It’s a lovely recipe, elegant enough for a formal dinner, but comfortable and hearty enough for a family supper. It’s also a little unusual (at least, in the West) with that thickening provided by pureed lentils and luxurious dose of coconut milk. However, it did make me wonder how much it had changed from those early nineteenth-century English versions; as it turned out, aside from the lentils and apple, not all that much.

Dr. Kitchiner’s book is not in my library, and I no longer have ready access to a copy, so I turned to Eliza Acton, who was to early nineteenth century Britain what Elizabeth David was to post-war Britain in the nineteen-fifties. Her recipe, while more involved, was not below the surface all that different from Shannon’s. Even coconut had a part.

“Mullagatawny Soup.

Slice, and fry gently in some good butter three or four large onions, and when they are a fine equal amber-colour lift them out with a slice and put them into a deep stewpot, or large thick saucepan; throw a little more butter into the pan, and then brown lightly in it a young rabbit, or the prime joints of two, or a fowl cut down small, and floured. When the meat is sufficiently browned, lay it upon the onions, pour gradually to them a quart of good boiling stock, and stew it gently for three quarters of an hour to an hour; then take it out, and pass the stock and onions through a fine sieve or strainer. Add to them two pints and a half more of stock, pour the whole into a clean pan, and when it boils stir to it two tablespoonsful of currie-powder mixed with nearly as much of browned flour, and a little cold water or broth, put in the meat, and simmer it for twenty minutes or longer should it not be perfectly tender, add the juice of a small lemon just before it is dished, serve it very hot, and send boiled rice to table with it. Part of a pickled mango cut into strips about the size of large straws, is sometimes served with this soup, after being stewed in it for a few minutes; a little of the pickle itself should be added with it. We have given here the sort of receipt commonly used in England for mulligatawny, but a much finer soup may be made by departing from it in some respects. The onions, of which the proportions may be increased or diminished to the taste, after being fried slowly and with care, that no part should be overdone, may be stewed for an hour in the first quart of stock with three or four ounces of grated cocoa-nut, which will impart a rich mellow flavour to the whole. After all of this that can be rubbed through the sieve has been added to as much more stock as will be required for the soup, and the currie-powder and thickening have been boiled in it for twenty minutes, the flesh part of a calf’s head, previously stewed almost tender, and cut as for mock turtle, with a sweetbread also parboiled or stewed in broth, and divided into inch-squares, will make an admirable mulligatawny, if simmered in the stock until they have taken the flavour of the currie-seasoning. The flesh of a couple of calves’ feet, with a sweetbread or two, may, when more convenient, be substituted for the head. A large cupful of thick cream, first mixed and boiled with a teaspoon of flour or arrow-root to prevent it curdling, and stirred into the soup before the lemon juice, will enrich and improve it much.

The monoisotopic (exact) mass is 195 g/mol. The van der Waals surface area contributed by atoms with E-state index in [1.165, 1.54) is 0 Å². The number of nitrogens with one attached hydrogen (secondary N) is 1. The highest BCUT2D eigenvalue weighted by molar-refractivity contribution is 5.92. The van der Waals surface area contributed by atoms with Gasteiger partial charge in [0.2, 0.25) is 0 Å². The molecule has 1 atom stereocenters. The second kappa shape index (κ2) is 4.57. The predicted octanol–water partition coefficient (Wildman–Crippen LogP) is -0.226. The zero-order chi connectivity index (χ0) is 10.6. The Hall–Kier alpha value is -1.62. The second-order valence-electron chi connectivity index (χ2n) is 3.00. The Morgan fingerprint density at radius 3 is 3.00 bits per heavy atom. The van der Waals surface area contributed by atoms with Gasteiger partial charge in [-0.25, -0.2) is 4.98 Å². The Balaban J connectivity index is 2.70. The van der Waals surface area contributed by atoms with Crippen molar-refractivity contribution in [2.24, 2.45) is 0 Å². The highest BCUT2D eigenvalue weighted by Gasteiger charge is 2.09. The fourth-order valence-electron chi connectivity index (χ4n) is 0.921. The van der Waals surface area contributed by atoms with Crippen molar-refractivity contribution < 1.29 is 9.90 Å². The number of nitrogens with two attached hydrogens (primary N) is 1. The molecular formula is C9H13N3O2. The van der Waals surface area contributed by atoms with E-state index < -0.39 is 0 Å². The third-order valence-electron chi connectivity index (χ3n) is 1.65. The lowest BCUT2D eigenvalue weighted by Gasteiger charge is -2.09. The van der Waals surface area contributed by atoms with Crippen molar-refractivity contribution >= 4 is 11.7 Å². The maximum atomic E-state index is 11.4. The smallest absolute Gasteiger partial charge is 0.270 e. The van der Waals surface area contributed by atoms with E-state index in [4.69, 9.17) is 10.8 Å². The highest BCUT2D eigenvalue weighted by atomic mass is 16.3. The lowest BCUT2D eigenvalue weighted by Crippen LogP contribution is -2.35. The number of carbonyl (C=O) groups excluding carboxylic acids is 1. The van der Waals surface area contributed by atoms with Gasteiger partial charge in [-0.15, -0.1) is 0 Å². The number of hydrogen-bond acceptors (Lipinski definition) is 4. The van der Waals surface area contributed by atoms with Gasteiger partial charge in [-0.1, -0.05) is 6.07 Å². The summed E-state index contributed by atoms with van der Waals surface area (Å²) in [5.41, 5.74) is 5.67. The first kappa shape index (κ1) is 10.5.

— Eliza Acton, Modern Cookery for Private Families, 1845.

She went on to explain that for “elegant tables” only the choicest joints of the rabbit or poultry should be served, and that they must be boned before they were added to the tureen and sent to table.

The apple came a bit later, but it’s usual in most modern British versions – sometimes included in the soup as Shannon did, but more often as a finishing garnish.